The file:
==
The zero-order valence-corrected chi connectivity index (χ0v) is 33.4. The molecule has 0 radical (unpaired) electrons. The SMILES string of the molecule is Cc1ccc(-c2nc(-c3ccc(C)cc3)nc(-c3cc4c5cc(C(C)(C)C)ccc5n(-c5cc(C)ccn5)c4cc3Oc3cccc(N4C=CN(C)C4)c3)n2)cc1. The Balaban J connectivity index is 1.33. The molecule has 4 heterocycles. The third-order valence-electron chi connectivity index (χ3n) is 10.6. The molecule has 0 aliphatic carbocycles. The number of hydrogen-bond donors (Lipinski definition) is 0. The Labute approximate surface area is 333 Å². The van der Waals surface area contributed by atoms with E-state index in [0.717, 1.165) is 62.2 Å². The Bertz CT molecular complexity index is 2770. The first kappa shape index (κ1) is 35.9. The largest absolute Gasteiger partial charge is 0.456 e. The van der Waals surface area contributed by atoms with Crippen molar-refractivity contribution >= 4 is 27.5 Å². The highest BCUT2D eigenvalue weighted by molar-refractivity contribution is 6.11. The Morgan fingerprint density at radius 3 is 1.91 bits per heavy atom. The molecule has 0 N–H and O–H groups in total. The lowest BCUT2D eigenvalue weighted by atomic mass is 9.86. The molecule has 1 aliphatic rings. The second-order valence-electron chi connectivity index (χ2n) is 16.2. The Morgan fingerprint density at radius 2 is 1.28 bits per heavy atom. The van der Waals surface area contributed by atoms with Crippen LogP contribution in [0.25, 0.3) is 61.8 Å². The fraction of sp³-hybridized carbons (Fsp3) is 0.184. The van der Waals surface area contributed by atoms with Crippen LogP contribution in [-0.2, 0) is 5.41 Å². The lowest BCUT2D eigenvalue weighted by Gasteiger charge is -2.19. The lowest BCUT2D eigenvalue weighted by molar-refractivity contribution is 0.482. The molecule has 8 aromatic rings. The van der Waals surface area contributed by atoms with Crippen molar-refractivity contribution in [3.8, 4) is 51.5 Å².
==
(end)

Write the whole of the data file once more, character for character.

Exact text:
The zero-order valence-corrected chi connectivity index (χ0v) is 33.4. The molecule has 0 radical (unpaired) electrons. The SMILES string of the molecule is Cc1ccc(-c2nc(-c3ccc(C)cc3)nc(-c3cc4c5cc(C(C)(C)C)ccc5n(-c5cc(C)ccn5)c4cc3Oc3cccc(N4C=CN(C)C4)c3)n2)cc1. The Balaban J connectivity index is 1.33. The molecule has 4 heterocycles. The third-order valence-electron chi connectivity index (χ3n) is 10.6. The molecule has 0 aliphatic carbocycles. The number of hydrogen-bond donors (Lipinski definition) is 0. The Labute approximate surface area is 333 Å². The van der Waals surface area contributed by atoms with E-state index in [0.717, 1.165) is 62.2 Å². The Bertz CT molecular complexity index is 2770. The first kappa shape index (κ1) is 35.9. The largest absolute Gasteiger partial charge is 0.456 e. The van der Waals surface area contributed by atoms with Crippen molar-refractivity contribution >= 4 is 27.5 Å². The highest BCUT2D eigenvalue weighted by molar-refractivity contribution is 6.11. The Morgan fingerprint density at radius 3 is 1.91 bits per heavy atom. The molecule has 0 N–H and O–H groups in total. The lowest BCUT2D eigenvalue weighted by atomic mass is 9.86. The molecule has 1 aliphatic rings. The second-order valence-electron chi connectivity index (χ2n) is 16.2. The Morgan fingerprint density at radius 2 is 1.28 bits per heavy atom. The van der Waals surface area contributed by atoms with Crippen LogP contribution in [0.25, 0.3) is 61.8 Å². The fraction of sp³-hybridized carbons (Fsp3) is 0.184. The van der Waals surface area contributed by atoms with Crippen LogP contribution in [-0.2, 0) is 5.41 Å². The lowest BCUT2D eigenvalue weighted by Gasteiger charge is -2.19. The lowest BCUT2D eigenvalue weighted by molar-refractivity contribution is 0.482. The molecule has 8 aromatic rings. The van der Waals surface area contributed by atoms with Crippen molar-refractivity contribution in [3.8, 4) is 51.5 Å².